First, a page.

Crater’s Kenny Fahndrich takes a handoff during a practice at Crater High School on Thursday.

Running with a Purpose

CENTRAL POINT — Spend any time around Crater senior Kenny Fahndrich and it doesn't take long to figure out a few things about him.

First of all, he loves to talk. Really loves it ... to the point that even he realizes it can be a little much sometimes.

Secondly, he loves football and is confident in his ability to play the game. Ask him to do anything on the gridiron and he'll oblige. Offense or defense, it doesn't matter.

And maybe more important than all others, it doesn't take long to realize that Fahndrich is the kind of person whose motor is stuck on full throttle. Out of respect for his fellow teammates and Crater High coaches, he knows no other way than to leave it all out on the field.

All of those characteristics blend together to make Fahndrich a vital cog to the Comets' success, even more so than anyone expected heading into the season.

With the season-ending loss of tailback D.J. Pree on the second play of the year, someone had to step up and fill the void.

Enter Fahndrich, who was already destined for some work at fullback to complement his play at linebacker.

"He's had to shoulder a lot more of the load in the running back position," says Crater coach John Beck. "He was always going to get some carries, but with D.J. being out, he's the focal point runner now."

"That was just a sad deal when we lost D.J.," adds the coach, "but I really thought Kenny and the rest of the team really stepped it up and did the things they needed to do to take the place of D.J. I was pretty impressed with their maturity and how they handled the adversity with him."

And while the loss of last year's leading rusher in the Southern Sky Conference took a little wind out of Crater early, the Comets appear to be coming on strong heading into a big game tonight at Jefferson.

Fahndrich, 17, ranks second in the SSC thus far with 269 yards rushing and three touchdowns on 51 carries, and remains one of Crater's leading tacklers on defense.

"He's made some big plays and performed well on both sides of the ball," says Beck.

The added responsibility hasn't really been a big deal for Fahndrich, who just looks at it as another way he can help the team.

"We just do what we do," says the 5-foot-10, 185-pounder. "No matter what happens, we just battle the adversity and play."

"It's a lot on my shoulders," he adds, "but being a senior and in this position before, I think I can handle it. I love playing football and I'm going to do whatever it takes."

For someone his size, Beck says Fahndrich has pretty quick feet and the ability to meet defenders head on if the need arises.

"Kenny's a pretty physical runner," says the coach. "He'll avoid you if he can avoid you, but if not, he's not afraid to lower his shoulder pads to get some extra yards."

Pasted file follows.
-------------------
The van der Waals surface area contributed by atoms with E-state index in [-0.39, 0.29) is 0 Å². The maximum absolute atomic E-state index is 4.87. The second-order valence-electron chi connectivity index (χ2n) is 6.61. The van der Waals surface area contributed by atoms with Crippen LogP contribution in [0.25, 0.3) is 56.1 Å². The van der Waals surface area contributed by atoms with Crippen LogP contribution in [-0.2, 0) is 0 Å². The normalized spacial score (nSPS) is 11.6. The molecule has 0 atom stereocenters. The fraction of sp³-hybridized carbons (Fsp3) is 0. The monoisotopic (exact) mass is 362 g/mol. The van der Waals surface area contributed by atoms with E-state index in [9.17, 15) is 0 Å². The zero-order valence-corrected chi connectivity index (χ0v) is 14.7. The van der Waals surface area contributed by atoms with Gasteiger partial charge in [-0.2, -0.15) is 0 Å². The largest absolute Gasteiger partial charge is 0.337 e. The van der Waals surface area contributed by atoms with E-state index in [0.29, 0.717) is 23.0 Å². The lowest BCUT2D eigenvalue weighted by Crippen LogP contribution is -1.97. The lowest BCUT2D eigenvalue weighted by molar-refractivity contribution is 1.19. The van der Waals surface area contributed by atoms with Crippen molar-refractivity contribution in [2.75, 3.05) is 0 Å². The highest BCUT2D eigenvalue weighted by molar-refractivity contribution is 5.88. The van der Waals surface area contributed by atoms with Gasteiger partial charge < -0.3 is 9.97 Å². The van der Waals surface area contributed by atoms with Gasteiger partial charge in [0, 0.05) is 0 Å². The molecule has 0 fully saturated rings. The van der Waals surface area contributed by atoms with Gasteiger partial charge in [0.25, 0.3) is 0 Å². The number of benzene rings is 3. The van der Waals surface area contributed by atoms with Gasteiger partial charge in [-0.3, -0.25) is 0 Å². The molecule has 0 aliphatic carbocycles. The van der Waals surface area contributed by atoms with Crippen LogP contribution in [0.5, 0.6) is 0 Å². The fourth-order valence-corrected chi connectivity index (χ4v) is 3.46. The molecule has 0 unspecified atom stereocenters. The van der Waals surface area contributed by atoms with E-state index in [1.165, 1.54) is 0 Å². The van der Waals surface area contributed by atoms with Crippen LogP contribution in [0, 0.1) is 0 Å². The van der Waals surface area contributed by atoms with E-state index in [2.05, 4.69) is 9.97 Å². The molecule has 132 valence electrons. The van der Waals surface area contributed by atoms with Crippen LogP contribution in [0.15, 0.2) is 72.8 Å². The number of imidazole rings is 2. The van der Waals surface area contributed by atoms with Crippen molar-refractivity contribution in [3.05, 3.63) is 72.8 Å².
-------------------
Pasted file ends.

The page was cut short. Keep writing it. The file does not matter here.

That's about the way Fahndrich sees it, although the senior tends to look at just about everything with a little more color than most.

"When I hit the hole, I'm going to go full boar," he warns. "If you're going to get in my way, you better be ready to tackle or I'm going to go right over you."

Yes, he's confident, but Fahndrich also tends to back up what he says.

"He'll really let you know what he thinks, good or bad," Beck says with a laugh.

But before you pass judgment, once again it's important to delve more into who Fahndrich truly is.

He was given a jolt of inspiration a month ago when good friend Randall "Van" Brim was killed in a car crash after returning from a day of rafting in Shady Cove.

Brim's brother, sophomore Marcus Rosenzweig, is also on the Crater football team and the three boys had become good friends over the past four years or so.

"He definitely kept us straight and kept us going," Fahndrich says of the 19-year-old Brim. "The kid always had a smile on his face. If you were down, he would be there to pick you up. He was a one-of-a-kind kid."

At Brim's funeral service, Fahndrich could think of only one thing to do to honor his fallen friend.

"When he died, it was just heartbreaking," he recalls. "He deserves whatever he can get, and I just figured he deserved my season so that's who I'm playing for and what I want my season to be about."

And maybe why tacklers need to be extra cautious when he gets the football and gains momentum.

"I just feel like he's running right beside me and pushing me all the way through," confides Fahndrich on the only subject he has trouble talking about.

"That's my pride and heart right there. I dedicate everything I have out there to him."

Reach reporter Kris Henry at 776-4488, or e-mail

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